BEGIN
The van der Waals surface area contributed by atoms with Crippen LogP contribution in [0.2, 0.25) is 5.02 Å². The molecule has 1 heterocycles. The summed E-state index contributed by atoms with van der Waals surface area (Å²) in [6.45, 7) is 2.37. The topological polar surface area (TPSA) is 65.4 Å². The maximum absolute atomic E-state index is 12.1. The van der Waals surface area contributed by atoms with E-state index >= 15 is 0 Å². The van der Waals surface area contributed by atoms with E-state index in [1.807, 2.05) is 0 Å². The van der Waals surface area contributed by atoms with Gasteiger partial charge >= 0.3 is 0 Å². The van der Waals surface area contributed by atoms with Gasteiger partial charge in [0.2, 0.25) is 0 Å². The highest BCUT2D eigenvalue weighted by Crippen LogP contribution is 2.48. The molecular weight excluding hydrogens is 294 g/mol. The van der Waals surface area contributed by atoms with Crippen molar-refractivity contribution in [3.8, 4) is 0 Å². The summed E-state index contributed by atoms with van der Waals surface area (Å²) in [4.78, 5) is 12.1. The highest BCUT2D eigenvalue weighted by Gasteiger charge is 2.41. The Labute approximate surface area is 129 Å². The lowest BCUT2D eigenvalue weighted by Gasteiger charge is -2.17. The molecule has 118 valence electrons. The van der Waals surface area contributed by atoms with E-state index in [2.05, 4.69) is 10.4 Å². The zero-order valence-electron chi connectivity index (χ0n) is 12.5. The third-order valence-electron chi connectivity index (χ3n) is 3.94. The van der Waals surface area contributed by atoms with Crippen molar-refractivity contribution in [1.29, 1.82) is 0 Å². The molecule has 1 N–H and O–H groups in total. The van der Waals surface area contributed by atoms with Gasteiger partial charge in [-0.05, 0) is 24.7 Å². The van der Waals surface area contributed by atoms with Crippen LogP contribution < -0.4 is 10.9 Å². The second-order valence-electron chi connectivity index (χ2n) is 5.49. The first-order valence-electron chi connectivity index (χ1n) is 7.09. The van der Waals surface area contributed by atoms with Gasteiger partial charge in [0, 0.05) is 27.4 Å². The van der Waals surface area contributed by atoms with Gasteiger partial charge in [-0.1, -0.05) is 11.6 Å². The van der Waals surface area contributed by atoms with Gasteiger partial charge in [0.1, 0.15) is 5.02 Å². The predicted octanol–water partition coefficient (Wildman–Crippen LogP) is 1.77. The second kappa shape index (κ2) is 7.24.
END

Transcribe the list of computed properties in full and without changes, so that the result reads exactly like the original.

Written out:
The van der Waals surface area contributed by atoms with Crippen LogP contribution in [0.2, 0.25) is 5.02 Å². The molecule has 1 heterocycles. The summed E-state index contributed by atoms with van der Waals surface area (Å²) in [6.45, 7) is 2.37. The topological polar surface area (TPSA) is 65.4 Å². The maximum absolute atomic E-state index is 12.1. The van der Waals surface area contributed by atoms with E-state index >= 15 is 0 Å². The van der Waals surface area contributed by atoms with E-state index in [1.807, 2.05) is 0 Å². The van der Waals surface area contributed by atoms with Gasteiger partial charge >= 0.3 is 0 Å². The van der Waals surface area contributed by atoms with Gasteiger partial charge in [0.2, 0.25) is 0 Å². The highest BCUT2D eigenvalue weighted by Crippen LogP contribution is 2.48. The molecular weight excluding hydrogens is 294 g/mol. The van der Waals surface area contributed by atoms with Crippen molar-refractivity contribution in [3.8, 4) is 0 Å². The summed E-state index contributed by atoms with van der Waals surface area (Å²) in [4.78, 5) is 12.1. The highest BCUT2D eigenvalue weighted by Gasteiger charge is 2.41. The Labute approximate surface area is 129 Å². The lowest BCUT2D eigenvalue weighted by Gasteiger charge is -2.17. The molecule has 118 valence electrons. The van der Waals surface area contributed by atoms with E-state index in [2.05, 4.69) is 10.4 Å². The zero-order valence-electron chi connectivity index (χ0n) is 12.5. The third-order valence-electron chi connectivity index (χ3n) is 3.94. The van der Waals surface area contributed by atoms with Crippen molar-refractivity contribution in [1.29, 1.82) is 0 Å². The molecule has 1 N–H and O–H groups in total. The van der Waals surface area contributed by atoms with Gasteiger partial charge in [-0.05, 0) is 24.7 Å². The van der Waals surface area contributed by atoms with Crippen LogP contribution < -0.4 is 10.9 Å². The second-order valence-electron chi connectivity index (χ2n) is 5.49. The first-order valence-electron chi connectivity index (χ1n) is 7.09. The van der Waals surface area contributed by atoms with Gasteiger partial charge in [0, 0.05) is 27.4 Å². The van der Waals surface area contributed by atoms with Gasteiger partial charge in [-0.1, -0.05) is 11.6 Å². The van der Waals surface area contributed by atoms with Gasteiger partial charge in [0.1, 0.15) is 5.02 Å². The predicted octanol–water partition coefficient (Wildman–Crippen LogP) is 1.77. The second kappa shape index (κ2) is 7.24.